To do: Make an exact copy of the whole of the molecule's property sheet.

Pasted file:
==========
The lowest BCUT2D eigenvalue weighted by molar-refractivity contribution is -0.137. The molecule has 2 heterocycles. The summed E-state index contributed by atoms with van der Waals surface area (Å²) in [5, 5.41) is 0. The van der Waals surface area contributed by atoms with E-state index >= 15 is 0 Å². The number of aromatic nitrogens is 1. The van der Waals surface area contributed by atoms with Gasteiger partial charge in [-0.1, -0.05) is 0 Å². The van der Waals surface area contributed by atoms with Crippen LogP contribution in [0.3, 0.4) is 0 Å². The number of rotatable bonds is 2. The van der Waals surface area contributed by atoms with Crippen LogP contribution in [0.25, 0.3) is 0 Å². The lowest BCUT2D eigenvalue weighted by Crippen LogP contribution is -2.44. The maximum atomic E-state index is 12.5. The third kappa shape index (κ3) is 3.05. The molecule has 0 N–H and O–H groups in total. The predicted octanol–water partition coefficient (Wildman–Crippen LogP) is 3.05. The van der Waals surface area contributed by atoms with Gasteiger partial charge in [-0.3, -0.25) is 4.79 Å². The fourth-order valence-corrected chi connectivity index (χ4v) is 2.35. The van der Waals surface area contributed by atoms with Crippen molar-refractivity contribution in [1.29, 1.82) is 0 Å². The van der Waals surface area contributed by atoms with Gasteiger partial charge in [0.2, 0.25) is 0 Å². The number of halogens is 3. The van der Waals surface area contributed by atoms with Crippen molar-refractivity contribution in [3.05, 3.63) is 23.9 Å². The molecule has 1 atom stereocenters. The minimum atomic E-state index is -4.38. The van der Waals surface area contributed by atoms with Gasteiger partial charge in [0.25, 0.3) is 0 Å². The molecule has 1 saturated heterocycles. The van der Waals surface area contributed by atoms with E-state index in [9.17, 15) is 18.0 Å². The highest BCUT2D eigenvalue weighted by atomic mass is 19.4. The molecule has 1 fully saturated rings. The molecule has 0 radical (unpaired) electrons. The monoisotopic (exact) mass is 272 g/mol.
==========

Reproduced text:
The lowest BCUT2D eigenvalue weighted by molar-refractivity contribution is -0.137. The molecule has 2 heterocycles. The summed E-state index contributed by atoms with van der Waals surface area (Å²) in [5, 5.41) is 0. The van der Waals surface area contributed by atoms with E-state index >= 15 is 0 Å². The number of aromatic nitrogens is 1. The van der Waals surface area contributed by atoms with Gasteiger partial charge in [-0.1, -0.05) is 0 Å². The van der Waals surface area contributed by atoms with Crippen LogP contribution in [0.3, 0.4) is 0 Å². The number of rotatable bonds is 2. The van der Waals surface area contributed by atoms with Crippen LogP contribution in [0.25, 0.3) is 0 Å². The lowest BCUT2D eigenvalue weighted by Crippen LogP contribution is -2.44. The maximum atomic E-state index is 12.5. The third kappa shape index (κ3) is 3.05. The molecule has 0 N–H and O–H groups in total. The predicted octanol–water partition coefficient (Wildman–Crippen LogP) is 3.05. The van der Waals surface area contributed by atoms with Gasteiger partial charge in [-0.3, -0.25) is 4.79 Å². The fourth-order valence-corrected chi connectivity index (χ4v) is 2.35. The van der Waals surface area contributed by atoms with Crippen molar-refractivity contribution in [1.29, 1.82) is 0 Å². The van der Waals surface area contributed by atoms with Gasteiger partial charge in [0.2, 0.25) is 0 Å². The number of halogens is 3. The van der Waals surface area contributed by atoms with Crippen molar-refractivity contribution in [3.05, 3.63) is 23.9 Å². The molecule has 1 atom stereocenters. The minimum atomic E-state index is -4.38. The van der Waals surface area contributed by atoms with Gasteiger partial charge in [0.25, 0.3) is 0 Å². The molecule has 1 saturated heterocycles. The van der Waals surface area contributed by atoms with E-state index in [9.17, 15) is 18.0 Å². The highest BCUT2D eigenvalue weighted by atomic mass is 19.4. The molecule has 1 fully saturated rings. The molecule has 0 radical (unpaired) electrons. The monoisotopic (exact) mass is 272 g/mol.